Dietmar Hamann, a former Champions League winner at Bayern, hit the nail on the head with his comments for his Sky Sports column this week,
“In the olden days, the opponents didn't just play against eleven men, but against an entire club. Bayern have always distinguished themselves by their unity. This cohesion, this respect for each other, and this power that they were always able to generate is missing at the moment.”
Whilst not solely responsible for talent recruitment, Hasan Salihamidžić has played a significant role in FC Bayern’s transfer business in the past 3 seasons.
It’s safe to say it hasn’t gone as planned.
Since the summer of 2019, Der Rekordmeister has spent roughly €250m (not to mention the wages) on 14 permanent signings. The likes of Lucas Hernández, Benjamin Pavard, and Leroy Sané have at least established themselves in the first XI, but countless others have either failed to live up to their potential, or outright not delivered the quality required to settle in the Bavarian capital.
Particularly in the U23 market Bayern have taken substantial losses.
Jann-Fiete Arp, Michaël Cuisance, Alexander Nubel, Tanguy Nianzou and Dayot Upamecano all came with big expectations, yet within a season of their arrival three of them were moved on, whilst the French centerback pairing of Nianzou and Upamecano have come under significant pressure within the club for lackluster performances this season.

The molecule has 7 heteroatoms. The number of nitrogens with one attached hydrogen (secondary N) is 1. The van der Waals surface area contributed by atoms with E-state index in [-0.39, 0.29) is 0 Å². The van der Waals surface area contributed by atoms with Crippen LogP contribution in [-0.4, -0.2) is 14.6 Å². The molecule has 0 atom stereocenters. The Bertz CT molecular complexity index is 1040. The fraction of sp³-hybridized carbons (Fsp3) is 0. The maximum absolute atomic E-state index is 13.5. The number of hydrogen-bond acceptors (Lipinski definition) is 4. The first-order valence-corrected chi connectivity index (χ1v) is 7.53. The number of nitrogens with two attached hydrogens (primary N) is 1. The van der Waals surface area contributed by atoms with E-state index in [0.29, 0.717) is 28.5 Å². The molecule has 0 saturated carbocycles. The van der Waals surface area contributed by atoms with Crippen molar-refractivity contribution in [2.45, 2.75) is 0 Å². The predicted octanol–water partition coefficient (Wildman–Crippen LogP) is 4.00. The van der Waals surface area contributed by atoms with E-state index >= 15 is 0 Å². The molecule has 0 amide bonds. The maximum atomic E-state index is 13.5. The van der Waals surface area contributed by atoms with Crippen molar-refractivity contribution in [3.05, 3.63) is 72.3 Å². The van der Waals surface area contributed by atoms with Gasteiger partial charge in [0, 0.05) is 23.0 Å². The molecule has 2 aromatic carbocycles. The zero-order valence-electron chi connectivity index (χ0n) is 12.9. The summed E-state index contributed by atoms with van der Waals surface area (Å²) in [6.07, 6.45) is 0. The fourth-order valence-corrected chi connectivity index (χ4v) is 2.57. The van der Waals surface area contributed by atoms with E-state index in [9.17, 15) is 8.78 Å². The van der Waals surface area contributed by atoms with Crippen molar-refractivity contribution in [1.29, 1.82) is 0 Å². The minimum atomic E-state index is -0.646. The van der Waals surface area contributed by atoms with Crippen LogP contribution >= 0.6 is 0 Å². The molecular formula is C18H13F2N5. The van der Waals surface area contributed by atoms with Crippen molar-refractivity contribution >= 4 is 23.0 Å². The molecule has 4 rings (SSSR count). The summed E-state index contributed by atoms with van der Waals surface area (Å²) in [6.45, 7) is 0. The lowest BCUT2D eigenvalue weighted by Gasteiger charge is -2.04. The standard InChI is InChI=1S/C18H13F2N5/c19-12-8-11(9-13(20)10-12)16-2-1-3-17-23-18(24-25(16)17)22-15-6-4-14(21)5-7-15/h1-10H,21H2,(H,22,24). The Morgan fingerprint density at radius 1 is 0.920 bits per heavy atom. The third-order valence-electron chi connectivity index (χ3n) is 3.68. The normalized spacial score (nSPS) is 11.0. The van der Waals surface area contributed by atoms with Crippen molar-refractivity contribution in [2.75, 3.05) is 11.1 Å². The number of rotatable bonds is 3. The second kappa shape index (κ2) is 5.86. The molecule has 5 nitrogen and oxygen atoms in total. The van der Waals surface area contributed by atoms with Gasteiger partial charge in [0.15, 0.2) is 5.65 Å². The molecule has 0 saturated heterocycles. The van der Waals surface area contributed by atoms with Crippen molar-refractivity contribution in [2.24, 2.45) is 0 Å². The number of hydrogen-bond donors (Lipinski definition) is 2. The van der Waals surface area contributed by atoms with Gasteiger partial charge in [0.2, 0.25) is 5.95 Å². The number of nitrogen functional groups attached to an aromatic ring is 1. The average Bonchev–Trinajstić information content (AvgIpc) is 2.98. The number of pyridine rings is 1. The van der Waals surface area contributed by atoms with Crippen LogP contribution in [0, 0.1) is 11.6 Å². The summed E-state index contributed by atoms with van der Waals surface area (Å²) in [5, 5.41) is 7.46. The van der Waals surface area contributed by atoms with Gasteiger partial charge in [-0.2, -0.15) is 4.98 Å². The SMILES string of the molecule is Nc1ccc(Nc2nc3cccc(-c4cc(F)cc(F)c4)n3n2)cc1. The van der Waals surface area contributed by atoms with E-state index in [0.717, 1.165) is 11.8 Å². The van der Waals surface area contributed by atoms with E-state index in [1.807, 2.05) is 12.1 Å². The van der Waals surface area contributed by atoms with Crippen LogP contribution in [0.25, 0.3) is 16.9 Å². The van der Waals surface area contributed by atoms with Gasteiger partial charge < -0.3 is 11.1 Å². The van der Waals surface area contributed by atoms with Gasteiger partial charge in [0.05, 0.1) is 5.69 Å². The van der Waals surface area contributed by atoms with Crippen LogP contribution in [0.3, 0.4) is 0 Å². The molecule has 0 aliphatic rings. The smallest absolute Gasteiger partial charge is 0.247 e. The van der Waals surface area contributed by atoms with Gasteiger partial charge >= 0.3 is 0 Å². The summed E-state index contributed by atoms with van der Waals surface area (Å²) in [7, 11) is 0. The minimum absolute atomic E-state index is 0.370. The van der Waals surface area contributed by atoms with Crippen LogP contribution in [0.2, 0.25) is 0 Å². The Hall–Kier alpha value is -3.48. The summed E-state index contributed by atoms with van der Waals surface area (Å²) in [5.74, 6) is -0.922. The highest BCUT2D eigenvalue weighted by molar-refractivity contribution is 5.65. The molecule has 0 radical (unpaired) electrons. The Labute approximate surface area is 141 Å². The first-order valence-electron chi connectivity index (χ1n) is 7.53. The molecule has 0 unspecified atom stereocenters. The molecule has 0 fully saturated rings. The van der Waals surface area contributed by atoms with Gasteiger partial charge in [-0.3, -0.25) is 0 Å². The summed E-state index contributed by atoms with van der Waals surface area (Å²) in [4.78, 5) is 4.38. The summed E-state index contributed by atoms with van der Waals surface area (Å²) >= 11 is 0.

At a time when Dortmund have unearthed two future Ballon d’Or candidates, and RB Leipzig arguably have the POTY as well as the best new Bundesliga signing in their ranks, Bayern’s inability to crack the young market is undoubtedly leading to stagnation on the pitch.
Even with more established stars though, the Bavarians have had significant trouble replacing the outgoing talent.
In Thiago Alcântara, Bayern arguably had the most technically gifted midfielder in Europe between 2013 & 2020, but since then they have made futile attempts to replace him with a stop-gap in Marc Roca and an out-of-sorts Marcel Sabitzer.
The same could be said for the aforementioned David Alaba and his partner in crime, Jérôme Boateng. Both played an impressive role in the 2020 treble, but more than anything, their vocal leadership helped marshal a backline which continues to teeter on the edge of a suicidal high line.
Lucas Hernández has arguably been one of the club’s best players these past few months, but the record €80.00m arrival seems to lack a vocal personality, and the presence in possession, to organize and dictate a defense on command.
In the same week where FC Liverpool mastered their own UCL quarter-final despite making 7 changes to the lineup which played on the weekend, FC Bayern flew out of the competition with a squad that only boasts about 14 players up to the requisite level to compete for international silverware.
And while Karl-Heinz Rummenigge was quick to mention that the club has “18 players who are expected to take part in the World Cup in Qatar”, the fact remains that despite significant cries for investment during the January window, Nagelsmann doesn’t have any elite fullback alternatives, a central defensive leader, or a physical holding midfielder.
A Lack of Foresight